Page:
Font Storm

Posted in General at 6 pm

The wind is really starting to kick up. Portland’s supposed to have quite a wind storm tonight. Gusts up to 100 mph in parts of the state. A few things have already been blowing around on the veranda but the major part of the storm should pass through after midnight some time.

This should be the first entry in a san-serif type face. I thought I had the journal in a san-serif face, but I was mistaken. Amy and I got in a discussion about type faces and the differences between print and screen resolutions with regards to readability of type.

A number of ‘design’ sites on the web that are put up by print designers that have only recently come to the web often bring the baggage of print design along with them. Among these silly nuggets of so-called knowledge is that type with “serifs” such as Times and Garamond are easier to read when it comes to body text, or text that is over two lines in length.

This is all good and fine when you have the resolution of a printing press and good paper stock (hell even with bad paper stock). However in the very grainy world of the computer screen, these serifs (the little dangly things at the very ends of the capital T or at the bottom of a P) simply get in the way of the character’s basic shape.

Once we get those 300 dpi ‘electronic paper’ screens that Xerox and MIT have been talking about, we’ll revisit this notion, but for now, I’ll stick with easier san-serif fonts like Helvetica, or Geneva, or even… yes, Verdana.

Ah, the guilt of using a Microsoft product.

Yes, Verdana is one of the two important typefaces that Microsoft has released to the public for free. The other (Georgia?) is a a serif face and is less important here. But for PC people, it’s important to download Verdana and set your default web typeface (or font) to it. It takes up a lllot of room on a line, but it’s *sooooooo* much easier to read than Arial.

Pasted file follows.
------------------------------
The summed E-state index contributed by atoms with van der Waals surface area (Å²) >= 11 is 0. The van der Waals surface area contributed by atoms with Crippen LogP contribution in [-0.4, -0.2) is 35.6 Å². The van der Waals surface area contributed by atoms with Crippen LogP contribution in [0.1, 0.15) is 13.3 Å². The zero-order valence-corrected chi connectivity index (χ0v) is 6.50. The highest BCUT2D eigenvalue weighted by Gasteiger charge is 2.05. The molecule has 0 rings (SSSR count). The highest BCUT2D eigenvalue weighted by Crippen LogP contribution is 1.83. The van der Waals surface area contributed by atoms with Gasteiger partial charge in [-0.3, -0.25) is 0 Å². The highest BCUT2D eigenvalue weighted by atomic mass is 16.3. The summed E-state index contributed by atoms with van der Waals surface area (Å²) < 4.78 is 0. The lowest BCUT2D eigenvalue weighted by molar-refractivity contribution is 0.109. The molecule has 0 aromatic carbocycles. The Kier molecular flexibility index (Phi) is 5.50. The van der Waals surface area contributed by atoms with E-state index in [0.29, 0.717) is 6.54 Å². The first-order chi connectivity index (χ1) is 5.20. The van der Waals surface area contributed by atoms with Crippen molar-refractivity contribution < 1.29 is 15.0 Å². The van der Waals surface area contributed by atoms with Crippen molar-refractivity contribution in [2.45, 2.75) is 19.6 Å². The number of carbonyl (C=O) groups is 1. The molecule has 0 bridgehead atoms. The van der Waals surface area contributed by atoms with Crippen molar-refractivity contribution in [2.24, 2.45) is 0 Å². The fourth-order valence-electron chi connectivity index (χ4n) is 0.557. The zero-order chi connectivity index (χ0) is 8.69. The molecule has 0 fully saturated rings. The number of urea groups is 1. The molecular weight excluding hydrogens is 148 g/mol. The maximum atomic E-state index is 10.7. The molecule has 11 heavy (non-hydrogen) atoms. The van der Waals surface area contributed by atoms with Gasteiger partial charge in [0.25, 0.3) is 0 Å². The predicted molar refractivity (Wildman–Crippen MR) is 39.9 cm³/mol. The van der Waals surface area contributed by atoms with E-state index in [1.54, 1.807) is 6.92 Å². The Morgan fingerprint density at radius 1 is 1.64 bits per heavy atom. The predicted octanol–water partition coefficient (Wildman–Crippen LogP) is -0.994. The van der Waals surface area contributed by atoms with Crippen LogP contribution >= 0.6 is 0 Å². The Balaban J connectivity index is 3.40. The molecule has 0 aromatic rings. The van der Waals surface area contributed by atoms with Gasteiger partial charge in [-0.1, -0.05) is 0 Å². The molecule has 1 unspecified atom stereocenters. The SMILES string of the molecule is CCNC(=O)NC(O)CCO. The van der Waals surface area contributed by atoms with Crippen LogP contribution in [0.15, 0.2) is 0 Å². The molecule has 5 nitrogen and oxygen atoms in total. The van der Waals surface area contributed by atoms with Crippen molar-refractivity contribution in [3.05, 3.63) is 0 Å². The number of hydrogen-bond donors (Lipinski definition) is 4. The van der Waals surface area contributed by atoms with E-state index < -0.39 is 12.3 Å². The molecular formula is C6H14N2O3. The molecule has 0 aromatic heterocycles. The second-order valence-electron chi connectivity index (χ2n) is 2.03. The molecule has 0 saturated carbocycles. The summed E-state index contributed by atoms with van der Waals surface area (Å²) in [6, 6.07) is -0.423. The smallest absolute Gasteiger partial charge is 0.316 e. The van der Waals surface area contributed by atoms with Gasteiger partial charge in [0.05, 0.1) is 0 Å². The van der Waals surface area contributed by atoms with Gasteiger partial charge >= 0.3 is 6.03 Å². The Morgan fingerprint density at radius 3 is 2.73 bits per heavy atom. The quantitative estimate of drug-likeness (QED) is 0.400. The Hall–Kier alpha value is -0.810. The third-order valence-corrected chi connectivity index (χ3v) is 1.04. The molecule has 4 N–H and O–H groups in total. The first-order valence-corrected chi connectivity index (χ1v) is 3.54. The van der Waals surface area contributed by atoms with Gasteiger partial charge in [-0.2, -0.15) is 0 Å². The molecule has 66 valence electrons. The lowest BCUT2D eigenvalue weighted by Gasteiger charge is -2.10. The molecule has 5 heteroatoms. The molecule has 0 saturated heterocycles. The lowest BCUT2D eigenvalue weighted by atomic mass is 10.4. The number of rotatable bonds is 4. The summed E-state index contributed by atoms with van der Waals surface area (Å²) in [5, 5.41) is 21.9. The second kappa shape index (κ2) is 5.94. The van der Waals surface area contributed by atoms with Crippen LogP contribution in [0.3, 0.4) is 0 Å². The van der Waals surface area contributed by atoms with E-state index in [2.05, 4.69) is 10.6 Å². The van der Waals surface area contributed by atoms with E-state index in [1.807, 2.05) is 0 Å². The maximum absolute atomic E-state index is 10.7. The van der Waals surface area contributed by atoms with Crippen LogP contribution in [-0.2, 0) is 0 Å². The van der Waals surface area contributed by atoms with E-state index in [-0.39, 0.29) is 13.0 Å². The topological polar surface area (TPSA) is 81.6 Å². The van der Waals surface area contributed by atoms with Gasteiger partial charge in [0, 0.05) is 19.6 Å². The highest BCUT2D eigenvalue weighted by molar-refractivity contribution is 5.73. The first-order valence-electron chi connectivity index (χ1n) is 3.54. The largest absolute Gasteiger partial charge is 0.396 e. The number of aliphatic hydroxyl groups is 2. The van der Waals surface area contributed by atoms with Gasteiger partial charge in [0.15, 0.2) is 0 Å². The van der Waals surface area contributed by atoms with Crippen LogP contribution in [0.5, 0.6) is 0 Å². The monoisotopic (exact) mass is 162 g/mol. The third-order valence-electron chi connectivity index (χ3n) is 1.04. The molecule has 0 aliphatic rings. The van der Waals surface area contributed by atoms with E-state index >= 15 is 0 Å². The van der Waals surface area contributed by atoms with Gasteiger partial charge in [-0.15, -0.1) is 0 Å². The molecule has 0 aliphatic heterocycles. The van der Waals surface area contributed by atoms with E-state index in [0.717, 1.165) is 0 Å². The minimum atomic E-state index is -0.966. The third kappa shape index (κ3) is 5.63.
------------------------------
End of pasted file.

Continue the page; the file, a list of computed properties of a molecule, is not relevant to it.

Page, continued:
On the Mac side, you can either grab Verdana from Microsoft’s web site, or simply start using the most under appreciated face on the Mac, Geneva.

Oh sure, there’s not a real outline font for it, and it’s one of Apple’s original ‘city fonts’ (following along with Chicago, New York, Monaco, and (good lord) San Francisco), But Geneva rocks.

Chicago, of course, was *the* special typeface used in commercials that wanted to have an ‘engaging’ computer feel. I think Dell or Compaq used it a few times. Chicago is the font used in the menu bar of the Mac, up at the top of the screen. Ugly and it had some serious legibility problems. Apple’s gone ahead and made a replacement for it, but until I upgrade my machine, I’ll be using Chicago in my menus.

Anyway, back to Geneva. Geneva is used for every other part of the MacOS, as it ships. It’s the work horse, the font that does the real lifting in the interface on the screen. It has good variation between the 0, O and the 1 and l. It’s just about perfect, and doesn’t take up as much room as the second runner-up, Verdana. Geneva has good letter spacing, wonderfully subtle decenders, and a fabulous x-height.

I know, I’m too into this. It’s just a typeface. But it’s these details that are the polish in a project. Something’s only done when you’ve thought through every step, or the step comes out of a trained reflex.

Leave nothing to default.

It seems like I’m blowing more in this entry than the storm is outside. 🙂

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